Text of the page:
24 January 2009

"The banks are fucked, we're fucked, the country's fucked." UK cabinet minister

Labour stakes its reputation on second gamble
Patrick Wintour, political editor
The Guardian, Monday 19 January 2009

As the Treasury last night finalised its second sweeping banking revival package in three months, Downing Street was preparing to go on the offensive, justifying the package not as a bail-out for the banks, but an attempt to protect companies and families trying to secure a mortgage. The £200bn insurance scheme is not for the culpable banks, but for their innocent customers, ministers will say.

The tone towards the banks is becoming more aggressive. Gordon Brown and a phalanx of ministers will say they share the frustration of the public at the irresponsibility of past lending practices, the slowness with which they have revealed their debts and their stubborn refusal in the past few months to release credit.

The tactics, however, betray a nervousness in Labour circles that the public will simply not understand why there is a second tranche of help going to Britain's bankers, who have already received billions of pounds of loans, guarantees and capital. There is also a worry that Brown's inadvertent title as saviour of the world might be slipping.

Opinion polls show government popularity falling in the new year. David Cameron may be internationally isolated in his opposition to a fiscal stimulus, but it does not seem to be hurting him. A YouGov poll in the Sunday Times showed Cameron's Tories rising four points to take a 13-point lead.

Privately, something close to desperation is starting to develop inside government. After watching the slide in bank shares on Friday, one cabinet minister did not altogether joke when he said: "The banks are fucked, we're fucked, the country's fucked."

Speaking at a Fabian Society gathering at the weekend, Lord Mandelson was typically and disarmingly frank. "I'm not going to say to you I think we've now at least reached a set of measures and actions that almost for sure are going to work."

Referring to the banks, he said: "What they've got themselves into is so complex technically, so challenging that nobody responsible would say that this is all that needs to be done in order to put right what has gone wrong. "It's going to take more time, it's going to take more ingenuity."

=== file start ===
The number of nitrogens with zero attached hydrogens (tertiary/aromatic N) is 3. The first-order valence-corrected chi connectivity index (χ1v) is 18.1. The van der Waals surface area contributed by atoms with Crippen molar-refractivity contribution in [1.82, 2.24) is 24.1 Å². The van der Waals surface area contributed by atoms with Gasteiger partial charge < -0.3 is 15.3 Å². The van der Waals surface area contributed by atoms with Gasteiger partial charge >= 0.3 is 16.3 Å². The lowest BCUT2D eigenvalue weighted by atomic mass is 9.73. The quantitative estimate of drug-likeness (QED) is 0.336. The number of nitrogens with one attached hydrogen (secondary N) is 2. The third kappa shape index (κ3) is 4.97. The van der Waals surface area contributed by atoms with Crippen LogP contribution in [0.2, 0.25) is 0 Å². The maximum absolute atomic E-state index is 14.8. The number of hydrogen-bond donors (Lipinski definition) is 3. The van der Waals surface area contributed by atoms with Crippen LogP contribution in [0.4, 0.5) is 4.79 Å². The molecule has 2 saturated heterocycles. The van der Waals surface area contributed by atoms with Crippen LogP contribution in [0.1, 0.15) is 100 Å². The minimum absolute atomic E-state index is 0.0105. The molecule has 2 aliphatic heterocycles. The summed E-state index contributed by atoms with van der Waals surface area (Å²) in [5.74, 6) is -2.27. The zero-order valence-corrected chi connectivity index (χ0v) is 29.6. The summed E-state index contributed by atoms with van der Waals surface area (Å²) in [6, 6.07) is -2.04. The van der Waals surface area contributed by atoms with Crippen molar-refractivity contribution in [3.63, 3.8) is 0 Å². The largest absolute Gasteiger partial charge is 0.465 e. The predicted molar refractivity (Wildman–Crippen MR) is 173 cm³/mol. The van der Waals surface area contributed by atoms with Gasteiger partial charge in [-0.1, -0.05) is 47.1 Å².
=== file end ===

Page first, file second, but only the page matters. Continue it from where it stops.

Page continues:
Despite the polls and the myriad concerns over the banks, many cabinet ministers hope the current crises will ultimately expose the Tories as intellectually bankrupt.

At the Fabian conference, Ed Miliband and James Purnell likened the last six months to the winter of discontent in 1979. An ideological watershed had been reached, they argued.

"I think there is no question that 2008 will be seen as a similar historical moment," said Miliband. "This is a moment of profound crisis for the idea that, in economics, as far as possible we should leave markets to their own devices; the idea that government is the problem not the solution."

Purnell, from a more New Labour position, said: "For the last 30 or so years, politics in Britain has been determined by the image of the winter of discontent. The idea of achieving a fairer society through state action was damaged. I think that unbalanced politics. I don't think we will rebalance to the other side, where markets are entirely dismissed, but I think we can have a more balanced politics as a result."

Douglas Alexander, the international development secretary, added: "I think the real opportunity for the Labour party is to say that we did not just witness the demise of individual institutions, we ultimately witnessed the demise of an ideology that says that the only role for government is always to get out of the way and that the right response to a financial crisis is to nudge, privatise and deregulate."

Yet, on the evidence so far, the public have not yet bought these somewhat abstract notions, and Cameron will not make the mistake of siding with bankers or opposing better regulation.

Last week Cameron met William Buiter, the economist who is a keen advocate of better regulation.

Buiter, according to Cameron, told him "the last time we built up this much debt was when we were fighting ... half of Europe. This time we've done it on our own. It's quite a chilling thought. This is my worry is that it's like the man in the casino has lost it all on red and you know ... what's to stop Gordon putting it all on red all over again?"

Brown, however, will do so today, and who knows if he will win.


1 comment:

Anonymous said...

The markets work fine on their own; it is the constant government interference that has caused this crisis. Cheap credit, TARP, you name it: all government ideas to "regulate". You now see where it gets us. There are hardly markets anymore, only interferences. Now government wants to "do good" by interfering again. Wonder if some one read "Atlas Shrugged" by Ayn Rand.